The Real Unemployment Rate

Share!Tweet about this on TwitterShare on FacebookShare on LinkedInEmail this to someonePrint this page

Let’s stop kidding ourselves. The sugar coated headline unemployment rate reported by the government is completely bogus. The real unemployment rate buried in the Federal Government’s data tables, including discouraged workers and those who are considered marginally attached or working part-time because they cannot find full time work, is now 12.2%, the highest it has been in 15 years. This number is up 33% over the past 12 months.

Click to enlarge

Click to enlarge

For those egonomists who claim that this is nothing like the Great Depression, because then the unemployment rate was 25%, stick this in your pipe and smoke it. Where was the unemployment rate in 1930, the year after the market crashed? According to the BLS, the unemployment rate for all of 1930 was 8.9%. Admittedly, there’s no information on how that statistic was calculated, but those economists who say that today’s recession is nothing like the Great Depression. By this one measure at least, given the timing. Today’s deterioration is at least as rapid, and probably more rapid, than the beginning of the Great Depression.

  12 comments for “The Real Unemployment Rate

  1. Pretzel Logic
    December 8, 2008 at 7:42 am

    You nailed the point exactly. We haven’t bottomed yet, but they persist in trying to draw a favorable comparison by measuring things as if the current recession had already reached its nadir. It makes no sense. You can’t compare something in progress with something completed, other than in the way that you’ve done — by measuring both at equal points. It’s like being halfway there on a flight to Maui and stating, “We’re only over the Pacific Ocean! THIS isn’t a flight to Maui!”

    How stupid do you have to be to reason like that? I guess these eCONoMISSEDs have no concept of progression.

  2. December 9, 2008 at 1:49 pm

    The unemployment rate numbers count only the people who are drawing unemployment benefits. They do not count those whose benefits have run out, those who do not qualify for benefits, or those who never applied. Not to mention those who never had a job regardless of why. So who knows what the real number is? It might be double of what they say it is.

  3. December 9, 2008 at 8:07 pm

    The household survey includes estimates of those figures. That’s where the 12.2% comes from. As you say though, the accuracy of those estimates is suspect.

  4. Gordon S. Creek
    December 22, 2008 at 7:35 am

    In Reno, go to Gallatti Way, where the day workers congregate. There are no more Mexicans and illegals, there are masses of US Citizens seeking any work. I estimate 15% unemployment if not more. December 2008.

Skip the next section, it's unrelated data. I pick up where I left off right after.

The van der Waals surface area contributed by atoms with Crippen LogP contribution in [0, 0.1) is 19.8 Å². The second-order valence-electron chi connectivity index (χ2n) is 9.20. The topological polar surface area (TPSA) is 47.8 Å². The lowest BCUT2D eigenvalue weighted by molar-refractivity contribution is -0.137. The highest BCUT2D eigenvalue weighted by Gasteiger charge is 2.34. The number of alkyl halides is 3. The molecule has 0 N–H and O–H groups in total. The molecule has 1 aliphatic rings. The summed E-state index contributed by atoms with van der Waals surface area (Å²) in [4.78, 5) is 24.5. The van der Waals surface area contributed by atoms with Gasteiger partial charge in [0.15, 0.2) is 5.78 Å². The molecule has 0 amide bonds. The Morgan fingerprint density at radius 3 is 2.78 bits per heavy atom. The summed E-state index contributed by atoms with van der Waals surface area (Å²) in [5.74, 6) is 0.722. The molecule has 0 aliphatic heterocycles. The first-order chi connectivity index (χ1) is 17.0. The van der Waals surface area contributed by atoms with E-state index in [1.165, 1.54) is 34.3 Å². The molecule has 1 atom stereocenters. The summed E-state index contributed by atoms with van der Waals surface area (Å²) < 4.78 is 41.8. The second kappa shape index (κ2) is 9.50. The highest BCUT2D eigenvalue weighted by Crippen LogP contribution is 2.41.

5. Stuart
    December 22, 2008 at 9:19 pm

    Ask someone who lived through the Ask someone who lived through the depression. The ones I know think it was worse than this.
    From the widespread panic from day one, to the number of people who were willing to do any work they could get.
    Today people look down their noses at working minimum wage jobs while they remain among the discouraged workers.
    This time is bad, but don’t be too quick to say that you know where we are going.
    Flying over the ocean and saying you know where you are going at all is taken for granted now.
    But the only sure thing today is that this flight is taking us into uncharted territory, without GPS.
    Much of our recovery will depend on our ability and willingness to keep trudging and keep working, even in jobs we hate that are part-time-minimum-wage jobs because that’s all we can get.
    The worse that unemployment figure gets the more true this is.
    In fact if giving the lower figure means staving off panic it may help, notwithstanding your crying about it.

  6. December 23, 2008 at 7:54 am

    I don’t understand what the point of the above comment is. “From the widespread panic on day one”? By March 1930, the consensus was that the economy was recovering. The stock market had erased 50% of the crash losses. Unemployment for 1930 has been estimated to be 8.9%. Today it is 12.2%. Across the country, state and local government finances are collapsing.

    We are one year into this and by many measures the economic decline at this point is worse than it was one year into the Great Depression. At that time things continued to get worse for another 3 years, then it stayed bad for 7 more years until the buildup to WWII.

    If you want to argue that it won’t be as bad this time please provide some data and logic to back up the argument.

    No one above argued that they know where we are going. I assume this is an internalized discussion you are having with yourself.

  7. A Mays
    December 23, 2008 at 7:27 pm

    copy and paste:At that time things continued to get worse for another 3 years, then it stayed bad for 7 more years until the buildup to WWII.